How To Process Grief of Reproductive Trauma

How To Process Grief of Reproductive Trauma

Today, we’ll be discussing a very sensitive topic. That is, reproductive trauma.

And while it can be difficult to talk about, it is definitely something that needs to be discussed in general. 

To start a global conversation with the right support is the goal. But this may be thinking big.

That is why, with the resources we have, we would love to approach the topic. 

With many individuals facing unbearable pain because of it, both physical and psychological, we hope to offer comfort in the form of tools that may help you to deal with this kind of trauma.

The term ‘reproductive trauma’ may seem slightly vague. 

And the way in which we’ll talk about this very sensitive subject is in such a way that it covers any form of loss that involves the process of becoming a parent

Some examples of reproductive trauma include, but are not limited to:

In other words, reproductive trauma is a spectrum. And everyone who experiences it will have a unique experience that often encompasses grief and feelings of pain. 

Reproductive Trauma: A Gateway To Other Forms of Pain

In the realm of reproductive trauma, it is possible for the trauma itself to give way to another form of heartache and pain. One that is not related to their reproductive trauma.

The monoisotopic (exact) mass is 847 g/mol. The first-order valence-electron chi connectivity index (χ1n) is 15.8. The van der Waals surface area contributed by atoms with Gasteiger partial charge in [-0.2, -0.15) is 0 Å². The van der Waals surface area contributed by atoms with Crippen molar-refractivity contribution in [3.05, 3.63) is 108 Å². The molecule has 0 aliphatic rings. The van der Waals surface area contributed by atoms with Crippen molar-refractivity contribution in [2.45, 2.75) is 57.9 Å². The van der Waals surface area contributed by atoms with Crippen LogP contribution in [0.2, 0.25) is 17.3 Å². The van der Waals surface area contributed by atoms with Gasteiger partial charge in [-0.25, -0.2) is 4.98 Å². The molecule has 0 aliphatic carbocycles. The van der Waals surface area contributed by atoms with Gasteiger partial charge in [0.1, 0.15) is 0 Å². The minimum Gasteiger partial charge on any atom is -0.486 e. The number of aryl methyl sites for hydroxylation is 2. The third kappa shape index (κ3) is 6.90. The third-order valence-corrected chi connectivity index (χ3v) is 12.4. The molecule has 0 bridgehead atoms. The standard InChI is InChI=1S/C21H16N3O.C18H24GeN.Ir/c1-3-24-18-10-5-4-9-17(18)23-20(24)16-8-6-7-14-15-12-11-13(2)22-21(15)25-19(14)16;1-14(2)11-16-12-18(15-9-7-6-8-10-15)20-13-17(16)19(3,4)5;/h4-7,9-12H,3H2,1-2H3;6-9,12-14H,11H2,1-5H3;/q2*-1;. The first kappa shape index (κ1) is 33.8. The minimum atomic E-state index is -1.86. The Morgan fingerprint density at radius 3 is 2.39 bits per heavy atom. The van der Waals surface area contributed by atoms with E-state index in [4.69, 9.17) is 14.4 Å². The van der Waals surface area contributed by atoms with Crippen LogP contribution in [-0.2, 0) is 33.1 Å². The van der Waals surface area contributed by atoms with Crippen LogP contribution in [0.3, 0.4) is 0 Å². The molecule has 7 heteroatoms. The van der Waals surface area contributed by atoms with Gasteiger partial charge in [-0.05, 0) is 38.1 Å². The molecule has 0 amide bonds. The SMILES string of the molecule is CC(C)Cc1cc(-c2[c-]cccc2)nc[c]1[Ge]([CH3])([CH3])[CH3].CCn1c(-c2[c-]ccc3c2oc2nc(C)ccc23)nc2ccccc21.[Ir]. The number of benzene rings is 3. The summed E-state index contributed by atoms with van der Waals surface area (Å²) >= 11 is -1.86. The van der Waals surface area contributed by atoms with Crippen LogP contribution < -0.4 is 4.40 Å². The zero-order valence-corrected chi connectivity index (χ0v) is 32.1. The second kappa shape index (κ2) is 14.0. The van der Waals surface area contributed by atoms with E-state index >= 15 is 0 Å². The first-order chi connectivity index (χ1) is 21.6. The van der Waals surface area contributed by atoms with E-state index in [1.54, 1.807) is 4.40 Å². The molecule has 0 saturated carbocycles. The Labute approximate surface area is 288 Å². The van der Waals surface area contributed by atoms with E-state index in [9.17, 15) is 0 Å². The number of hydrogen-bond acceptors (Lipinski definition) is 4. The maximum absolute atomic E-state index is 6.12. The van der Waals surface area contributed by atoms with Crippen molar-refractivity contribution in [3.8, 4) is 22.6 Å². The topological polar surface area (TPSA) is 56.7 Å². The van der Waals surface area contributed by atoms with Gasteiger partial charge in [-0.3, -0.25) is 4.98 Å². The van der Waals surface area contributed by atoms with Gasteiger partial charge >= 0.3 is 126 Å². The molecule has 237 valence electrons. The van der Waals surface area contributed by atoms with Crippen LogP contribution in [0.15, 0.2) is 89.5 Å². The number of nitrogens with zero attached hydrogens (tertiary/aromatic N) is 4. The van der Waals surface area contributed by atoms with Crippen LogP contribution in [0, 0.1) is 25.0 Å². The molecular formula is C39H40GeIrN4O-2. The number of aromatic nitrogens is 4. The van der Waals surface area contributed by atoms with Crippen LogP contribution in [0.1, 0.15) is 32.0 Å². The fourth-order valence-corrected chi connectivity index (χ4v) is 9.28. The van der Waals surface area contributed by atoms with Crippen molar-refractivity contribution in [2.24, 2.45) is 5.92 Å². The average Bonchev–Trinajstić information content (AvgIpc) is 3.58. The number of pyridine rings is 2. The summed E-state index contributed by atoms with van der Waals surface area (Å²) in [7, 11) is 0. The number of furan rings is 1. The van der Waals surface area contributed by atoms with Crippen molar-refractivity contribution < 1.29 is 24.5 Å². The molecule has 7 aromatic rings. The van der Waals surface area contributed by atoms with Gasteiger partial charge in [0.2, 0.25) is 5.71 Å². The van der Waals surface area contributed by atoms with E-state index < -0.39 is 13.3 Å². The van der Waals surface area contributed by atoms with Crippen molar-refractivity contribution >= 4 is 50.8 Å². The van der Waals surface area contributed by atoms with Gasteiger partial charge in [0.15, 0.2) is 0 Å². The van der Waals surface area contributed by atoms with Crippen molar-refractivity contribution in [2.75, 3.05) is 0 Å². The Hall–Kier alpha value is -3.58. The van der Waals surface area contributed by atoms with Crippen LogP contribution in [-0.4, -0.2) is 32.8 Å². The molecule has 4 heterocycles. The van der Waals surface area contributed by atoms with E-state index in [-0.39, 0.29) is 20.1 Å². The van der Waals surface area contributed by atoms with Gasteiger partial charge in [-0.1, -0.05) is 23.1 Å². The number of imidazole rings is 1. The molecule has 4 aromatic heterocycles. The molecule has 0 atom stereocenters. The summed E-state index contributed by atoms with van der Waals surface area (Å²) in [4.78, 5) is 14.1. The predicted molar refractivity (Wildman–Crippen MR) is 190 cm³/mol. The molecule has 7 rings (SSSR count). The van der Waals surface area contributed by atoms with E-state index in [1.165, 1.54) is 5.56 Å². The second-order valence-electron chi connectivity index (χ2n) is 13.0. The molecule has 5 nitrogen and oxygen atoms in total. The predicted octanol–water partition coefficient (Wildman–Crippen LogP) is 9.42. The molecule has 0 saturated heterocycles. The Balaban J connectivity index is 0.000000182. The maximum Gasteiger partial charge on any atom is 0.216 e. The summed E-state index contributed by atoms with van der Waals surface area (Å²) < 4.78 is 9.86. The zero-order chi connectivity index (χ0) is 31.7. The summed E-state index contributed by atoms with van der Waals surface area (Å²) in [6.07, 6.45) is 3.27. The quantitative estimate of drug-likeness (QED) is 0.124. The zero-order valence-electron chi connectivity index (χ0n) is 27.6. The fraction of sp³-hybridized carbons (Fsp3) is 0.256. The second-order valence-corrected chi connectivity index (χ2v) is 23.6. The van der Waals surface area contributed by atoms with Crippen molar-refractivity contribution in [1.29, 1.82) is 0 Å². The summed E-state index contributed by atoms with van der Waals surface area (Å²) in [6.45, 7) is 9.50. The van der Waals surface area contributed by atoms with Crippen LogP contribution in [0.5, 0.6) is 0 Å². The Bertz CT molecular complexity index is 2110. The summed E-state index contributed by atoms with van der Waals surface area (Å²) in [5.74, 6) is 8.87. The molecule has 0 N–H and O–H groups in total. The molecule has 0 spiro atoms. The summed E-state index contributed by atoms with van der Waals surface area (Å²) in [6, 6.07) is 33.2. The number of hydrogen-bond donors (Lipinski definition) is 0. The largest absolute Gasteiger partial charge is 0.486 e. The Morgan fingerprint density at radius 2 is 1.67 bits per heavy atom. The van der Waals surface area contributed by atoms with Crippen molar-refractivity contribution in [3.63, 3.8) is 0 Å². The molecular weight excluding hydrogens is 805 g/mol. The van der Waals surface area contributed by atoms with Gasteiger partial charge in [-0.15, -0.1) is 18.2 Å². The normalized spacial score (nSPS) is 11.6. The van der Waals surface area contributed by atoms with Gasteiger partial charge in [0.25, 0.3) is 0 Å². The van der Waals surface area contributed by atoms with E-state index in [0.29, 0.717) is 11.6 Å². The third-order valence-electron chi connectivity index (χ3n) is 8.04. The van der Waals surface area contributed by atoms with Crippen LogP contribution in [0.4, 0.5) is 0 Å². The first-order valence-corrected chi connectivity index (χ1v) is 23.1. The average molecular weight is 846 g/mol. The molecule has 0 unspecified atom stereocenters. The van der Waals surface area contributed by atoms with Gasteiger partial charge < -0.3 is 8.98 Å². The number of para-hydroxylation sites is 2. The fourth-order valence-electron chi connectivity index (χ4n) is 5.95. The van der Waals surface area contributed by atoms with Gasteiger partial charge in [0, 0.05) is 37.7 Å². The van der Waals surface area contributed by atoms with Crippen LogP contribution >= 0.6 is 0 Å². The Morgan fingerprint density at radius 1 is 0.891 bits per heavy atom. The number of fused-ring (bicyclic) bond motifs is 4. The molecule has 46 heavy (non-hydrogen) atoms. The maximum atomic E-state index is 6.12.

For example, if someone has experienced a miscarriage they could also be dealing with the pain associated with not becoming a parent. 

They may have mentally prepared to have a child and/or created a special space in their home for their unborn child—all of which can result in the shattering of a dream. This makes this kind of trauma extremely difficult and complex.

Having said that, there are ways to work through the trauma. 

Reproductive Trauma: A Qualitative Study 

At the end of 2022 two researchers, Clay and Marjorie Brigance, conducted a study while they were experiencing reproductive trauma first-hand (infertility followed by a complicated pregnancy).

The study was designed as a duoethnography, which is a collaborative research method where the researchers themselves are the test subjects.

In this case the two researchers, who are a couple, used open dialogue as a means to compare and contrast their experience as well as tools such as listening, interrogation, and questioning themselves and their partner. 

Throughout the study they documented their trials and tribulations through in-depth conversations and journaling. What they found was that the experience of reproductive trauma is ambiguous, making it hard to actually grieve. 

“When a physical death occurs, we have rituals to process this loss. However, there is no ritual with the grief of infertility or early pregnancy loss. We often suffer in silence,” says the research couple. 

Their biggest takeaway from their study was that it’s important to talk about it, so that it is no longer a scary secret. That, and how crucial it is to really sit with the feelings without trying to fix them.

“The more we can talk about it, the more we can normalize it,” says the researchers.